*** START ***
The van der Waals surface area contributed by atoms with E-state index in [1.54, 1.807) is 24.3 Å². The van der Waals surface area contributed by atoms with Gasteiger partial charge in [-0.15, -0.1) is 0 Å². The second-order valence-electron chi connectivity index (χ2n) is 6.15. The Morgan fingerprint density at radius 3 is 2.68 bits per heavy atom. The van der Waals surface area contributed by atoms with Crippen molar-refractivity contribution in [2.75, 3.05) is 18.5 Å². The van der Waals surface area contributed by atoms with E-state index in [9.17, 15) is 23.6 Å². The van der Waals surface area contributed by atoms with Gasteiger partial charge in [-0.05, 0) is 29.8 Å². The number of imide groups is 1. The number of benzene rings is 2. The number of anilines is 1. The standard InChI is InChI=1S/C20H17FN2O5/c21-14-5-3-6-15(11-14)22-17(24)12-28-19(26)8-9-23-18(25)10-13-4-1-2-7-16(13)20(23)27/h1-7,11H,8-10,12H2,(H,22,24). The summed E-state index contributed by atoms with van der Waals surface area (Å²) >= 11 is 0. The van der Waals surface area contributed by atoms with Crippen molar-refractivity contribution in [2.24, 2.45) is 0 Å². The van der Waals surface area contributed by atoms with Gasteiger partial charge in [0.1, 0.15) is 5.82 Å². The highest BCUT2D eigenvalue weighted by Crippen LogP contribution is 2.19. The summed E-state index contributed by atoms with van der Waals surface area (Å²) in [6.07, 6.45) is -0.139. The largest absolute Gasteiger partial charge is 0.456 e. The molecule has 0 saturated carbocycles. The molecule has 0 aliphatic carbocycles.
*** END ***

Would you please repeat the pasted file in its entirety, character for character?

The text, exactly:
The van der Waals surface area contributed by atoms with E-state index in [1.54, 1.807) is 24.3 Å². The van der Waals surface area contributed by atoms with Gasteiger partial charge in [-0.15, -0.1) is 0 Å². The second-order valence-electron chi connectivity index (χ2n) is 6.15. The Morgan fingerprint density at radius 3 is 2.68 bits per heavy atom. The van der Waals surface area contributed by atoms with Crippen molar-refractivity contribution in [2.75, 3.05) is 18.5 Å². The van der Waals surface area contributed by atoms with E-state index in [9.17, 15) is 23.6 Å². The van der Waals surface area contributed by atoms with Gasteiger partial charge in [-0.05, 0) is 29.8 Å². The number of imide groups is 1. The number of benzene rings is 2. The number of anilines is 1. The standard InChI is InChI=1S/C20H17FN2O5/c21-14-5-3-6-15(11-14)22-17(24)12-28-19(26)8-9-23-18(25)10-13-4-1-2-7-16(13)20(23)27/h1-7,11H,8-10,12H2,(H,22,24). The summed E-state index contributed by atoms with van der Waals surface area (Å²) >= 11 is 0. The van der Waals surface area contributed by atoms with Crippen molar-refractivity contribution in [2.24, 2.45) is 0 Å². The van der Waals surface area contributed by atoms with Gasteiger partial charge in [0.1, 0.15) is 5.82 Å². The highest BCUT2D eigenvalue weighted by Crippen LogP contribution is 2.19. The summed E-state index contributed by atoms with van der Waals surface area (Å²) in [6.07, 6.45) is -0.139. The largest absolute Gasteiger partial charge is 0.456 e. The molecule has 0 saturated carbocycles. The molecule has 0 aliphatic carbocycles.